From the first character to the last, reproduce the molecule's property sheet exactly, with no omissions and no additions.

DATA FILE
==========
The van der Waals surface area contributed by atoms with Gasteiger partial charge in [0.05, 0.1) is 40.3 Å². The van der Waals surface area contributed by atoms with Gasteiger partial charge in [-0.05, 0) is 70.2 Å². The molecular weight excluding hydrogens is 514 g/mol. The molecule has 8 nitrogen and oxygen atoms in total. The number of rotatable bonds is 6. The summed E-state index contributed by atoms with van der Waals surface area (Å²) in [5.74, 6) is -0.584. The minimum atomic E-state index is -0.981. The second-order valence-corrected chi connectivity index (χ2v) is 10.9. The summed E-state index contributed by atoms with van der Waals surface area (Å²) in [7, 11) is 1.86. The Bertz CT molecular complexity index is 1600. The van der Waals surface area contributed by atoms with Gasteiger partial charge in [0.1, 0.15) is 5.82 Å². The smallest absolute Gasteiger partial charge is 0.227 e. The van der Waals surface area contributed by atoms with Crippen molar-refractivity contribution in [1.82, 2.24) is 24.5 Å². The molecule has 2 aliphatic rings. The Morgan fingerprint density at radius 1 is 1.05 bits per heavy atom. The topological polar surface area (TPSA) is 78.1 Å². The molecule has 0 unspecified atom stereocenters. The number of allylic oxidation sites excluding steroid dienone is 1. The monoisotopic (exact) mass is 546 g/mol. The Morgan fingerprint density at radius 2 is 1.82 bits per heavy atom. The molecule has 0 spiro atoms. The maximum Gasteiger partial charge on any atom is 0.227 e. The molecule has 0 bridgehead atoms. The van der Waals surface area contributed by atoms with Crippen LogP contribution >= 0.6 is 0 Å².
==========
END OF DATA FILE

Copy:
The van der Waals surface area contributed by atoms with Gasteiger partial charge in [0.05, 0.1) is 40.3 Å². The van der Waals surface area contributed by atoms with Gasteiger partial charge in [-0.05, 0) is 70.2 Å². The molecular weight excluding hydrogens is 514 g/mol. The molecule has 8 nitrogen and oxygen atoms in total. The number of rotatable bonds is 6. The summed E-state index contributed by atoms with van der Waals surface area (Å²) in [5.74, 6) is -0.584. The minimum atomic E-state index is -0.981. The second-order valence-corrected chi connectivity index (χ2v) is 10.9. The summed E-state index contributed by atoms with van der Waals surface area (Å²) in [7, 11) is 1.86. The Bertz CT molecular complexity index is 1600. The van der Waals surface area contributed by atoms with Gasteiger partial charge in [0.1, 0.15) is 5.82 Å². The smallest absolute Gasteiger partial charge is 0.227 e. The van der Waals surface area contributed by atoms with Crippen molar-refractivity contribution in [1.82, 2.24) is 24.5 Å². The molecule has 2 aliphatic rings. The Morgan fingerprint density at radius 1 is 1.05 bits per heavy atom. The topological polar surface area (TPSA) is 78.1 Å². The molecule has 0 unspecified atom stereocenters. The number of allylic oxidation sites excluding steroid dienone is 1. The monoisotopic (exact) mass is 546 g/mol. The Morgan fingerprint density at radius 2 is 1.82 bits per heavy atom. The molecule has 0 spiro atoms. The maximum Gasteiger partial charge on any atom is 0.227 e. The molecule has 0 bridgehead atoms. The van der Waals surface area contributed by atoms with Crippen LogP contribution >= 0.6 is 0 Å².